Thomism: The Philosophy of Thomas Aquinas

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PIMS, Jan 1, 2002 - Philosophy - 454 pages
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Contents

The Proofs of the Existence of God
53
The Divine Being
84
The Thomistic Reform
137
Creation
175
The Angels
189
The Corporeal World and the Efficacy
204
The Human Person
219
Life and the Senses
233
MORAL SCIENCE
287
Love and the Passions
308
The Personal Life
325
The Social Life
346
The Religious Life
377
The Last End
399
The Spirit of Thomism
406
Translators Note on Gilsons Revised
429

The Intellect and Rational Knowledge
241
Knowledge and Truth
259
Appetite and Will
274

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About the author (2002)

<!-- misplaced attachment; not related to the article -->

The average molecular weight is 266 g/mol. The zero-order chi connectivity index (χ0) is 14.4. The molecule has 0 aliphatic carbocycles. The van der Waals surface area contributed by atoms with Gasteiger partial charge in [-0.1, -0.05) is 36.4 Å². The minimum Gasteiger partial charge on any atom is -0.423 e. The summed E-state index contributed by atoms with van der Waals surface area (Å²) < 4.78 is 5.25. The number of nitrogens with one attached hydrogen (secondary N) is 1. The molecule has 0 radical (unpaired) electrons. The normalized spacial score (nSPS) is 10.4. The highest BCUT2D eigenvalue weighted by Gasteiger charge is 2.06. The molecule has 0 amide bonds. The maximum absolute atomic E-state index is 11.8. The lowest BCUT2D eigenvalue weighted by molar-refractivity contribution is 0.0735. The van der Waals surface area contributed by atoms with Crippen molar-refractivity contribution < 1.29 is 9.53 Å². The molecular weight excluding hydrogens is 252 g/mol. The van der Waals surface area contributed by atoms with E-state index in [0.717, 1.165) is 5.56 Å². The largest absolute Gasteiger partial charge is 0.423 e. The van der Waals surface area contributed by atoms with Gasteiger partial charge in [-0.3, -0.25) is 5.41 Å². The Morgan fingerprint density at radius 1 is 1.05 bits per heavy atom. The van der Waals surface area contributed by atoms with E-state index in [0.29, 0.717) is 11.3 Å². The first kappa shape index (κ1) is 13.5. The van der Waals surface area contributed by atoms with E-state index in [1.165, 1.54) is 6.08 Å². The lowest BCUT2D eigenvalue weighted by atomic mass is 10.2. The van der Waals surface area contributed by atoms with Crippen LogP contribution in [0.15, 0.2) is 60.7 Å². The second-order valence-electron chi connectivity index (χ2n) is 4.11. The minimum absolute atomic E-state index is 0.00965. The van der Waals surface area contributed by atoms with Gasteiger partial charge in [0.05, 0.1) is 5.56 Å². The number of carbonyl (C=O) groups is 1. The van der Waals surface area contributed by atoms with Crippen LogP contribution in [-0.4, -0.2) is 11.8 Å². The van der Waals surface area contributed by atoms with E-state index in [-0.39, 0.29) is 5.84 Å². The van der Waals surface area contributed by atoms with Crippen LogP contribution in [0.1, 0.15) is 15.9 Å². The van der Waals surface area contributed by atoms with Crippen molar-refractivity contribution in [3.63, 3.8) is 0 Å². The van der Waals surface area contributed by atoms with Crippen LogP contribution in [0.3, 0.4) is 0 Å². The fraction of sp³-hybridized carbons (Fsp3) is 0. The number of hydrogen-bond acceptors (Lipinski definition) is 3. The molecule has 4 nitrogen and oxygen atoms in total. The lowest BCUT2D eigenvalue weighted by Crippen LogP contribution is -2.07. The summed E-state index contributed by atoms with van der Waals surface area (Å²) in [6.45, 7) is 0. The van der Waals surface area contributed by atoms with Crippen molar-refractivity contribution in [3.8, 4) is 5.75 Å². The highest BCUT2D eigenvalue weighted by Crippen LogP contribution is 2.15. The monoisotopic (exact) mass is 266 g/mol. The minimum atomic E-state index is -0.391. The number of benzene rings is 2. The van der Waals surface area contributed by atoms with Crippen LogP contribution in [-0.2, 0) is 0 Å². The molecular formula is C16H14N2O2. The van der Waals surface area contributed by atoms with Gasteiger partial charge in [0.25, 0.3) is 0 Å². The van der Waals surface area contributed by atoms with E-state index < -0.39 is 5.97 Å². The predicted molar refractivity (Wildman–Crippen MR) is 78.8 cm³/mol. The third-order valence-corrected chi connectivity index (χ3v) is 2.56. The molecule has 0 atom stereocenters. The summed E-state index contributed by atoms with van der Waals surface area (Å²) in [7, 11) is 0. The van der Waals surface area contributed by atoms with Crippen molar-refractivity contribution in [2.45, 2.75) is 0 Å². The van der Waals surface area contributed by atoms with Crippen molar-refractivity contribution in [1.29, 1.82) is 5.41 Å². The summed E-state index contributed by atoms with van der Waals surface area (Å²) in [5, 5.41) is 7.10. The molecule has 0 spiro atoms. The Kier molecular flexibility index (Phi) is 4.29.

Born in Paris, Etienne Gilson was educated at the University of Paris. He became professor of medieval philosophy at the Sorbonne in 1921, and in 1932 was appointed to the chair in medieval philosophy at the College de France. In 1929 he cooperated with the members of the Congregation of Priests of St. Basil, in Toronto, Canada, to found the Pontifical Institute of Medieval Studies in association with St. Michael's College at the University of Toronto. Gilson served as professor and director of studies at the institute. Like his fellow countryman Jacques Maritain, Etienne Gilson was a neo-Thomist for whom Christian revelation is an indispensable auxiliary to reason, and on faith he accepted Christian doctrine as advocated by the Roman Catholic church. At the same time, like St. Thomas Aquinas, he accorded reason a wide compass of operation, maintaining that it could demonstrate the existence of God and the necessity of revelation, with which he considered it compatible. Why anything exists is a question that science cannot answer and may even deem senseless. Gilson found the answer to be that "each and every particular existing thing depends for its existence on a pure Act of existence." God is the supreme Act of existing. An authority on the Christian philosophy of the Middle Ages, Gilson lectured widely on theology, art, the history of ideas, and the medieval world.

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